Last year, a cybersecurity breach of the consumer reporting agency Equifax exposed the personal information of 143 million American consumers. That included credit card data, Social Security numbers, birth dates, driver license numbers and addresses. One way for Washingtonians to respond to these types of cyber breaches is through a security or credit freeze that alerts most businesses to not open credit accounts – and such action can be effective at preventing identity theft. However, for those under 65 who are not yet a victim with a police report in hand, there is a $10 fee to freeze an account.
A bipartisan group of state lawmakers believe that protection should be available for free, though others say consumers will pay one way or another. ESB 6018 would prohibit credit reporting agencies from charging a fee for freezing and unfreezing a person’s credit. It was approved overwhelming in the Senate in a 46-2 vote January 18 following a “do pass” recommendation from the Senate Committee on Financial Institutions & Insurance. On January 31, it received its latest “do pass” recommendation from the House Committee on Business & Financial Services.
According to the Insurance Information Institute, in 2016 Washington state ranked 14th in the nation for identity theft complaints with a total of 8,310 – an estimated114 per 100,000 people. That same year, $16 billion was stolen from 15.4 million U.S. consumers, according to the 2017 Identity Fraud Study published by Javelin Strategy & Research.
The proposal’s prime sponsor is Majority Assistant Whip Mark Mullet (D-5), who also chairs the Financial Institutions & Insurance Committee. Cosponsors include 11 fellow Democrats and Republican Floor Leader Joe Fain (R-47).
In a statement, Mullet wrote that “consumers whose sensitive financial data has been exposed through no fault of their own shouldn’t have to pay to protect their credit ratings. We’re taking real steps to help people protect themselves and their personal information by removing undue financial penalties.”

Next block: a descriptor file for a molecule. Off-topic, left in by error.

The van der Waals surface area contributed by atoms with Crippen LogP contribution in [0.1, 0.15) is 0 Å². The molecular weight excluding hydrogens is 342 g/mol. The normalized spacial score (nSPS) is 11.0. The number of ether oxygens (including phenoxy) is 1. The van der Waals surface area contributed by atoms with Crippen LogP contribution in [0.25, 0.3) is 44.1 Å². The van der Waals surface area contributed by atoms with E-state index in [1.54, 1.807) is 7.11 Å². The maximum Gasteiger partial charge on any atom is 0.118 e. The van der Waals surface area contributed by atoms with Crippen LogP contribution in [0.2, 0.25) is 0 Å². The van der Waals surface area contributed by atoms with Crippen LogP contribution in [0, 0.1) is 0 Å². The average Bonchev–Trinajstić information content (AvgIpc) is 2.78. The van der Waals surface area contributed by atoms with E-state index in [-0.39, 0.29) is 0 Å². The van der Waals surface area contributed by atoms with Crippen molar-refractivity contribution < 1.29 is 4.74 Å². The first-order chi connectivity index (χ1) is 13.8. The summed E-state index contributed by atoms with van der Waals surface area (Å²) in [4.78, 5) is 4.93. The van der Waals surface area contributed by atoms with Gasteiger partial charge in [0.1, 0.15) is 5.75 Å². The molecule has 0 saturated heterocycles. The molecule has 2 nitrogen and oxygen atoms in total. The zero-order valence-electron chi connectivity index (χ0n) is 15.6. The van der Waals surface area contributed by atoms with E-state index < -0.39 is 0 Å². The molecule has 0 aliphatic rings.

Also in favor of this policy, albeit at a federal level, is American security consultant and Frank Abagnale, whose youth working as a con artist was depicted in the 2002 Steven Spielberg film Catch Me If You Can.
At a November Talks At Google, Abagnale said “there should be no reason there should be a fee associated with it because then that becomes a deterrent to people actually freezing their credit.”
However, not all are on board with the idea. Voting against it in Business and Financial Services were Reps. Brandon Vick (R-18) and Bill Jenkin (R-16).
Vick told Lens that consumers will end up paying that fee indirectly in the form of higher interest rates or loan application fees. At the January 31 committee vote, he told colleagues that he didn’t want “to rain on the parade,” but “I thought there was some better ways to go about it.”
Vick’s reservations were perhaps conveyed in an amendment introduced on the Senate floor prior to the bill’s passage by Sen. Michael Baumgartner (R-6). It requires the state Office of Cybersecurity, the Office of Privacy and Data Protection and Attorney General Bob Ferguson’s Office to submit a report to the legislature by 2020 evaluating the bill’s impact to consumers and credit reporting agencies.
This week ESB 6018 was placed in Rules Committee for second reading.